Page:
Those reforms…Posted: February 17, 2011
Today, the government announced that they would be undertaking the most radical reform of the benefit system since it was originally founded. Something in particular caught my eye (although there’s a lot in this to catch the eye) because it’s something I feel particularly strongly about, and a situation I’ve been in before it my life.
The reforms call for “Those refusing to work facing a maximum three-year loss of benefits”. This brings up loads of questions for me, the most clear being: what constitutes refusing to work? The first thing I think of is that scene from Trainspotting, where Spud goes for his job interview and does well enough to make people think he’s trying, but not well enough to actually get the job. So, if people were to do this in real life, they’d have their benefits stopped? Well, I guess I can see the thinking behind that one…
…but what if the job is something they don’t want to do? Is there an element of choice in this? Is there an element of being able to say “actually, I have a specific type of job I want. I’m willing to take what I can get but I know what sort of job is going to make me feel happy and fulfilled, and what sort of job is going to make me feel depressed and despondent.”
This page goes into a little more detail about the potential benefit-stoppage:
“This will generally see those who refuse work on one occasion in 12 months having their benefits taken away for three months. If they refuse a second job within the next 12 months, benefits will be taken away for six months. If they refuse a third job in the next 12 months, their benefits will be taken away for three years.”
If someone is offered a job and they don’t take it, their benefits will be stopped. For three months. That’s a long time. And to me, that suggests a mindset of “better to be working at anything at all than unemployed but looking for a suitable job.” Is this ok? Is this an acceptable philosophy to have? To be honest, I’m not sure. But, I know what my experience is.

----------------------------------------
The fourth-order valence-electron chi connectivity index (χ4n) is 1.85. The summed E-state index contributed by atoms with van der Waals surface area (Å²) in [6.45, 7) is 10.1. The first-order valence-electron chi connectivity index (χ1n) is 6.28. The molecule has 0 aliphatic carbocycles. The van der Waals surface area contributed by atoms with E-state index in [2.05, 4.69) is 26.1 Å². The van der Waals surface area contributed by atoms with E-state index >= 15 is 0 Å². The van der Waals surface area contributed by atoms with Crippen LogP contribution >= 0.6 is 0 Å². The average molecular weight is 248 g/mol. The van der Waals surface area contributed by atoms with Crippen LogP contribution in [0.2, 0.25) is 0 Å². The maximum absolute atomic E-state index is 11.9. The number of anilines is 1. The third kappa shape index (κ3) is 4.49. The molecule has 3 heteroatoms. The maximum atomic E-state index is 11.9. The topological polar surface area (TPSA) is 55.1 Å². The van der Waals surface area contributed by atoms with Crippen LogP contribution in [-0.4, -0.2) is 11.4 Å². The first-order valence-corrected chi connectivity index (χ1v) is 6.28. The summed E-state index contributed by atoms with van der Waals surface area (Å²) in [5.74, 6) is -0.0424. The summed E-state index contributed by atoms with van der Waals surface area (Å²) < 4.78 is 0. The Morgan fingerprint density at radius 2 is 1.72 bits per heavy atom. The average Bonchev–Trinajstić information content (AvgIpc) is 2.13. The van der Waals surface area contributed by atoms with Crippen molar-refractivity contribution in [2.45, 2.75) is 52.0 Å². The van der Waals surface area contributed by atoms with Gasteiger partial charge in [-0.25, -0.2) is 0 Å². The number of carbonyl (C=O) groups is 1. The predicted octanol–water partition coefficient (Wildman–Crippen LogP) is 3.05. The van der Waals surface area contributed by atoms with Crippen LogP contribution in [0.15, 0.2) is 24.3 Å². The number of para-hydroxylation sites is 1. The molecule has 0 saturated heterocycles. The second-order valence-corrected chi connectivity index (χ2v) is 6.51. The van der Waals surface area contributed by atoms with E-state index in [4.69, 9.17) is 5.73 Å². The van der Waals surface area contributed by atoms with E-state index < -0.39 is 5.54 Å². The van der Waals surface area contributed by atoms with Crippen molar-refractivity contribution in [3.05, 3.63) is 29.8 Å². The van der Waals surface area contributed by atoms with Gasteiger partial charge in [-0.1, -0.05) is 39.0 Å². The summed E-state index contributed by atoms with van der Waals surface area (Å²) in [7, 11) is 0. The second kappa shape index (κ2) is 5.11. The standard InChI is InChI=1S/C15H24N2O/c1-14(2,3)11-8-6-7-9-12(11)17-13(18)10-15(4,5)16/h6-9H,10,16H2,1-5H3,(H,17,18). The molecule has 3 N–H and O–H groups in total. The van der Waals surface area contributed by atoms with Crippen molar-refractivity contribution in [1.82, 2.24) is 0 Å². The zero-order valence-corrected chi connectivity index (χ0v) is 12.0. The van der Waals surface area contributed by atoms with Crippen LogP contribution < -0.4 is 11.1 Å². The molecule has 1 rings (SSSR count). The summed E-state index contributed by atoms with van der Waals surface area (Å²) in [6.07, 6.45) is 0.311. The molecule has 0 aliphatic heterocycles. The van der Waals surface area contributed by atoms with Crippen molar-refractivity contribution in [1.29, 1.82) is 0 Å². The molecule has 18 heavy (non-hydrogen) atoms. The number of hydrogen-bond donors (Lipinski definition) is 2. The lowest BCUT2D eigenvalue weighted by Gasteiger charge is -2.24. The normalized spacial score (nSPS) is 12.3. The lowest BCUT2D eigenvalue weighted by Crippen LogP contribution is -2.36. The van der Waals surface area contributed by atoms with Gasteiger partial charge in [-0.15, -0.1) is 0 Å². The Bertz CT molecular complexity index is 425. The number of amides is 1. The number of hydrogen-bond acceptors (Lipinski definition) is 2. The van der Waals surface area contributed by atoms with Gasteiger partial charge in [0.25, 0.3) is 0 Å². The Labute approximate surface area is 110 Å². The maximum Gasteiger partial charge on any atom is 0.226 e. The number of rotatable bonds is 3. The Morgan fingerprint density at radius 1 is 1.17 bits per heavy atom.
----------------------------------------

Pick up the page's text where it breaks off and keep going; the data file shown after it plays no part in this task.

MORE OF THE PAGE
I have worked jobs that have been awful. I have worked jobs that have made me not want to get out of bed in the morning, and go to bed at night dreading having to get up the next day to go to work. But I had no choice but to keep working, because we needed the money. So I wonder, will the mental health of the currently unemployed be an issue when all these unemployed are forced into the first job to come along, regardless of how suitable it is for them? We all know that people aren’t going to be able to afford to be picky as work is few and far between, especially if you’re under 25. Will forcing the unemployed into low paid, unfulfilled jobs mean that the nation is better off? Am I being far too idealistic?
And with the high likelihood of people who are currently classed as unfit to work for health reasons or due to disability being reclassified as fit to work, how will the welfare system support those who need extra support back to work? Is this going to be the same issue of forcing them into the first job to come along, no matter how suitable it is?
If the government wants to get more people back into work, they need support. The answer is not to throw people into the first job that comes along just to bring down the unemployment figures and shift people off benefits, as it will only bring high levels of unemployment later when everyone quits the crappy jobs they don’t want. Support people into good, suitable jobs that are supportive and you’ll end up with people who feel valued in their jobs and in their society.
However. It would seem that the current status of things is that those who work are above those who don’t. And those who don’t, for whatever reason, should aspire to work. Even if that work is unfulfilling and causing the now employed person to have a job, but be depressed and learn to hate work.